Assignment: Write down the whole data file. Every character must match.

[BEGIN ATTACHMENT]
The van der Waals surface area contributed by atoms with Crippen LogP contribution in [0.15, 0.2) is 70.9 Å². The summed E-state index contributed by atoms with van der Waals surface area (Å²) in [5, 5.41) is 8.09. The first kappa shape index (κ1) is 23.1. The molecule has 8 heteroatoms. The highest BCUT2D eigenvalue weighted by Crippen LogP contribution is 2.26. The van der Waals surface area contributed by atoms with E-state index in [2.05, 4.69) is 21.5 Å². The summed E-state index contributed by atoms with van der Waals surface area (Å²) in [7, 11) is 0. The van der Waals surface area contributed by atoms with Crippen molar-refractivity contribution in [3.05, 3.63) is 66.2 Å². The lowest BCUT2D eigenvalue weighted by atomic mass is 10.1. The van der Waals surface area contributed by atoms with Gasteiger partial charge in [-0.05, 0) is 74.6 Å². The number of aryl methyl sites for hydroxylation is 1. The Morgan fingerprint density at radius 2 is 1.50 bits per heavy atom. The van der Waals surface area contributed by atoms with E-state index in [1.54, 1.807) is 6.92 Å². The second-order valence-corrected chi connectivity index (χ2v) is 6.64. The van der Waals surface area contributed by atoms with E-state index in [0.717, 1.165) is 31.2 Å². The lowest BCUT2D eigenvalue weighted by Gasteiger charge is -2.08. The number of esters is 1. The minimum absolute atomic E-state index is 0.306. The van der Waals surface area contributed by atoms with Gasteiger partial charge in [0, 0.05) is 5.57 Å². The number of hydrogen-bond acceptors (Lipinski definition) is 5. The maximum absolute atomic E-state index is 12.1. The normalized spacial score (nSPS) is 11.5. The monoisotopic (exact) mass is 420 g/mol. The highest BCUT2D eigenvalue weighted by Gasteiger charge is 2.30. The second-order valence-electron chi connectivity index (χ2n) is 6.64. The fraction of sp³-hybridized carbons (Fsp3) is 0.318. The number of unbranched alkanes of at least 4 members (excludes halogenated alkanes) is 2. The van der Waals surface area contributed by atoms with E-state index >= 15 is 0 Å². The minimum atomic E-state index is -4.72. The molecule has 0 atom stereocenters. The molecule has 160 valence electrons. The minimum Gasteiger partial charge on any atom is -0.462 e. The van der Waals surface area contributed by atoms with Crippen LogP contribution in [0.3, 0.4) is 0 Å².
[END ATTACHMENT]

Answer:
The van der Waals surface area contributed by atoms with Crippen LogP contribution in [0.15, 0.2) is 70.9 Å². The summed E-state index contributed by atoms with van der Waals surface area (Å²) in [5, 5.41) is 8.09. The first kappa shape index (κ1) is 23.1. The molecule has 8 heteroatoms. The highest BCUT2D eigenvalue weighted by Crippen LogP contribution is 2.26. The van der Waals surface area contributed by atoms with E-state index in [2.05, 4.69) is 21.5 Å². The summed E-state index contributed by atoms with van der Waals surface area (Å²) in [7, 11) is 0. The van der Waals surface area contributed by atoms with Crippen molar-refractivity contribution in [3.05, 3.63) is 66.2 Å². The lowest BCUT2D eigenvalue weighted by atomic mass is 10.1. The van der Waals surface area contributed by atoms with Gasteiger partial charge in [-0.05, 0) is 74.6 Å². The number of aryl methyl sites for hydroxylation is 1. The Morgan fingerprint density at radius 2 is 1.50 bits per heavy atom. The van der Waals surface area contributed by atoms with E-state index in [1.54, 1.807) is 6.92 Å². The second-order valence-corrected chi connectivity index (χ2v) is 6.64. The van der Waals surface area contributed by atoms with E-state index in [0.717, 1.165) is 31.2 Å². The lowest BCUT2D eigenvalue weighted by Gasteiger charge is -2.08. The number of esters is 1. The minimum absolute atomic E-state index is 0.306. The van der Waals surface area contributed by atoms with Gasteiger partial charge in [0, 0.05) is 5.57 Å². The number of hydrogen-bond acceptors (Lipinski definition) is 5. The maximum absolute atomic E-state index is 12.1. The normalized spacial score (nSPS) is 11.5. The monoisotopic (exact) mass is 420 g/mol. The highest BCUT2D eigenvalue weighted by Gasteiger charge is 2.30. The second-order valence-electron chi connectivity index (χ2n) is 6.64. The fraction of sp³-hybridized carbons (Fsp3) is 0.318. The number of unbranched alkanes of at least 4 members (excludes halogenated alkanes) is 2. The van der Waals surface area contributed by atoms with E-state index >= 15 is 0 Å². The minimum atomic E-state index is -4.72. The molecule has 0 atom stereocenters. The molecule has 160 valence electrons. The minimum Gasteiger partial charge on any atom is -0.462 e. The van der Waals surface area contributed by atoms with Crippen LogP contribution in [0.3, 0.4) is 0 Å².